How Governments Shut Down The Internet
Governments around the world are shutting down the internet, saying it’s needed to prevent protests or cheating on exams. But critics say blocking expression and access to information violates human rights. Here’s how internet shutdowns work.
The Billion-Dollar Disinformation Campaign To Reelect The President
After the 2016 election, much was made of the threats posed to American democracy by foreign disinformation. Trump and his domestic allies were beginning to adopt the same tactics of information warfare that have kept the world’s demagogues and strongmen in power.
How The CIA Turned The Tables On Soviet Industrial Espionage
When French President Mitterrand tells President Reagan in July 1981 that the KGB has been stealing Western technology, it confirms Reagan’s distrust of the Soviet Union. Reagan fears that stolen technology will help the Soviet Union complete a giant engineering project, the Trans-Siberian pipeline.
How Ads Follow You Around The Internet
A Trek Through The Mysterious Accursed Mountains
Springtime in northern Albania sparks the herding of goats from the lowlands up to the towering mountainsides. Follow Prek Gjoni and his 160 goats on a grueling four-day journey across the spectacular Valbona Valley, a land that seems to exist out of time.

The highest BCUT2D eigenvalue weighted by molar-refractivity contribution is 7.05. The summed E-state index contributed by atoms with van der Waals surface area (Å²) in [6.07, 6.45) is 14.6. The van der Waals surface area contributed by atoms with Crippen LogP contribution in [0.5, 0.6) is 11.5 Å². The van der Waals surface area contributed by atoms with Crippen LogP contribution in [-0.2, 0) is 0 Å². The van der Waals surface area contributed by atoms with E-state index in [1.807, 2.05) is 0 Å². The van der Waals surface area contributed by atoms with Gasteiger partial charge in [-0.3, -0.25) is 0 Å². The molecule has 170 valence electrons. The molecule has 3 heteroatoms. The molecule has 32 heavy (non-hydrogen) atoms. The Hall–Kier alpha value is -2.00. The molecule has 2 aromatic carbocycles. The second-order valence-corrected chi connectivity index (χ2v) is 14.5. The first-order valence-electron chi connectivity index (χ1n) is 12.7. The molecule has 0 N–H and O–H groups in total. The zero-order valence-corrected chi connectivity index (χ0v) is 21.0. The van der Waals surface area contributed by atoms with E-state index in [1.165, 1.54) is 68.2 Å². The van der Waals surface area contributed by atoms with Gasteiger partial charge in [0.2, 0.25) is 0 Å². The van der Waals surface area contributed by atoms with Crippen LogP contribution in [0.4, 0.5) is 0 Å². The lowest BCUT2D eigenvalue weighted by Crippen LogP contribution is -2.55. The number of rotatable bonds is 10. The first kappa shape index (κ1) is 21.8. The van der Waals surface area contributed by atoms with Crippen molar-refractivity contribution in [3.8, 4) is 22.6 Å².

Nao Tatsumi Paints From Google Street View For Its Neutral Gaze
Looking at Nao Tatsumi’s tranquil paintings, it’s evident that the Japanese artist has a background in architecture. The Tokyo-based illustrator and artist turns to the web rather than the outdoors for inspiration, fascinated by the impartial gaze that Google’s location tool offers.
The Rise Of Nintendo
Nintendo hasn’t always made video games. It was founded over a century ago and at one point sold ramen noodles and operated a taxi service. Today, Nintendo is part of a crowded video game market, up against companies like Sony, Microsoft, Apple and Google. When Nintendo first got into the home console business in the 80s, it dominated.
“Free Will”, A Ski Film From Revelstoke, British Colombia
Imaginary Revelstoke’s mountain raven follows the journey of several Czech and Canadian skiers who found more space and inspiration in the mountains of British Columbia. They experienced snow so deep as never before, made new friends and fell in love with a different, more fulfilling type of skiing.
“Safety”, Award-Winning Short Film About A School Shooting In America
In a small-town elementary school, 8-year-old Michael lays on the cold gym floor. Suddenly the class hears the sound of a gunshot nearby. As they rush to seek refuge in their gym teacher’s office, Michael senses something familiar about the shooter and makes a daring move, altering both of their lives forever.
Panasonic Develops World’s first UHD HDR Virtual Reality Glasses
Panasonic launched a new type of virtual reality headgear with the world’s first HDR-compatible VR eyeglasses. The company’s VR eyeglasses are the first to feature High Dynamic Range (HDR) and are much more compact compared to what is currently on the market from the likes of Oculus and HTC.